Another Easter Vigil celebrated, and some would say, survived. At right is Charlie proclaiming the Exodus reading. I felt like I was on the run all night: in the sacristy preparing incense, in my seat listening to a few readings, back in the sacristy to get to the carillon controls and lights, off to the corner of the nave to get baptismal robes and towels ready for servers and the procession, Easter candle, more charcoal lit for incense, then the church entrance to get the dried neophytes back inside, then after confirmation, getting them lined up in time to dress the altar and bring the gifts.
EV ’08 was a top ten one for sure, thanks to the first of the elect taking her son (the second one to be baptized) for a bathroom break about a minute before the end of Fr Don’s homily. Better than in the font, I guess. That was EV ’07.
Other memorable Easter Vigils:
1970: My first one was about four months before baptism. I recall it lasting almost as long as Three Hours on the day before. I think they did all nine readings. Pretty sure about that since I don’t remember any baptisms–that would be a few years before the “Tan Book” RCIA.
1983: Still my favorite. It clocked in at twelve hours, twenty minutes.
1988: Getting fed up with the limp Easter Vigils at Corpus Christi, I went to the Trappist Abbey instead. They didn’t do all nine readings. Too bad.
1989: My first as a full-time liturgist. It included a select obscenity and a near fistfight in the sanctuary between two altar boys, one of whom poured too much water at the lavabo and the other was splashed where a pre-adolescent boy does not want to appear wet in public.
1995: Replacing the old kiddie pool at Michigan State with a real font. I drained two hot water tanks to get it half full. The pastor nearly freaked out when he saw it. Maybe he was worried it would crash through to the basement. This parish had a dedicated area for it, but no font.
1999-2000: Children’s choir members petitioned to be part of the Easter Vigil group. It was perfect; I was always alto-heavy, and having four or five girls on soprano gave us a nice rich sound. The first of those years, one girl got sick and the other nearly fainted. I didn’t think their parents would let them return, but they did.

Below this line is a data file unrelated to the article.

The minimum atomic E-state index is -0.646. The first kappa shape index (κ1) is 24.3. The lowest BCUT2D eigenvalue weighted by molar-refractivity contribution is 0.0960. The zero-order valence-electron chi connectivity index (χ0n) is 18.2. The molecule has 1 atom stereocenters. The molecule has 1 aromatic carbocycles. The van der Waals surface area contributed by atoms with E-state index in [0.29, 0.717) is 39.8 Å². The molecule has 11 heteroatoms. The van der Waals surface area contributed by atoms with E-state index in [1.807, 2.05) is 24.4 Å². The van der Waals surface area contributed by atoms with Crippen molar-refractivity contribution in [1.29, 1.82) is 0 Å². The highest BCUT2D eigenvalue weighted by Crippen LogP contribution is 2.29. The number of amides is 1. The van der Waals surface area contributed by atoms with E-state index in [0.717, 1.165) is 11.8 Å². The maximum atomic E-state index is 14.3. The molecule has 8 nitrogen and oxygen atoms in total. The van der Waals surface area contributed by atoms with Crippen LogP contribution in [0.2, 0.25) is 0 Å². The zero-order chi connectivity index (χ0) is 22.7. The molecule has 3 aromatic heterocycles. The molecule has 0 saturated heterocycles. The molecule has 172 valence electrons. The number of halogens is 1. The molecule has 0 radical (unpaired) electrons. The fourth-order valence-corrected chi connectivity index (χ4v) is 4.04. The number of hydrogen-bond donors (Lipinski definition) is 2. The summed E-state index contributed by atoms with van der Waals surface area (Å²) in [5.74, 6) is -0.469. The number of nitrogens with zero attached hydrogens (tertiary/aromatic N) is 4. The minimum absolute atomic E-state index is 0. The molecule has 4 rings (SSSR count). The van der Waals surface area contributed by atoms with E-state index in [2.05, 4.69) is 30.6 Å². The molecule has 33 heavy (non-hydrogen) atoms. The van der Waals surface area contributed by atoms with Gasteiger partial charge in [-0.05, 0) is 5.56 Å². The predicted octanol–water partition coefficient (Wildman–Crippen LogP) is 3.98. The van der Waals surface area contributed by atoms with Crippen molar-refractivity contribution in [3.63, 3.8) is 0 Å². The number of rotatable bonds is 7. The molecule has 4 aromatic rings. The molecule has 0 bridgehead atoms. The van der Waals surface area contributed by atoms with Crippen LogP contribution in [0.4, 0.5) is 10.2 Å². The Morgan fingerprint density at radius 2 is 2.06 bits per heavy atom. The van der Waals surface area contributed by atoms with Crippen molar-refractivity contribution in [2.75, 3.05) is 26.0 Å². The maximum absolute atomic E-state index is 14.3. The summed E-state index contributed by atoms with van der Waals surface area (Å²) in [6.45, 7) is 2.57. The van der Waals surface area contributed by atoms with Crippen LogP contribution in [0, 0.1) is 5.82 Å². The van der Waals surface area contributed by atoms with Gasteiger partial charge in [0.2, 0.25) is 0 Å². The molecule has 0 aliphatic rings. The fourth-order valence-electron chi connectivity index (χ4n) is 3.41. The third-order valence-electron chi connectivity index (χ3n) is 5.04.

Not so memorable events:
1984-87: Corpus Christi Church’s double Easter Vigils. A late afternoon liturgy for the Hispanic community, and an evening one with four readings for the Anglos. The staff didn’t like my suggestion that we combine them and do more readings in two languages and merge our choirs. So much for the progressive spirit.
1989: See near-fistfight above.
1991: The pastor thinks doing all nine readings is fine, but only if we combine them into one big collage of Scripture. He gets his EV in at 116 minutes, but I’m looking forward to next year after his reassignment.
1992: The parish made a six-foot Paschal Candle. The triple wick burns/melts off down to the nubs of the omega after three hours. A new paschal candle ordered on Easter Monday for rush delivery.
2003: The pastor who hired me introduces me to his idea of an expedient Easter fire: alcohol in a pan set aflame at the doors to the nave. Bright, impressive to view, but not a speck of wood in the blaze.
2006: The fiberglass font cracks and by the end of the liturgy, more water is on the floor than in the tub. Will this parish ever get a permanent font?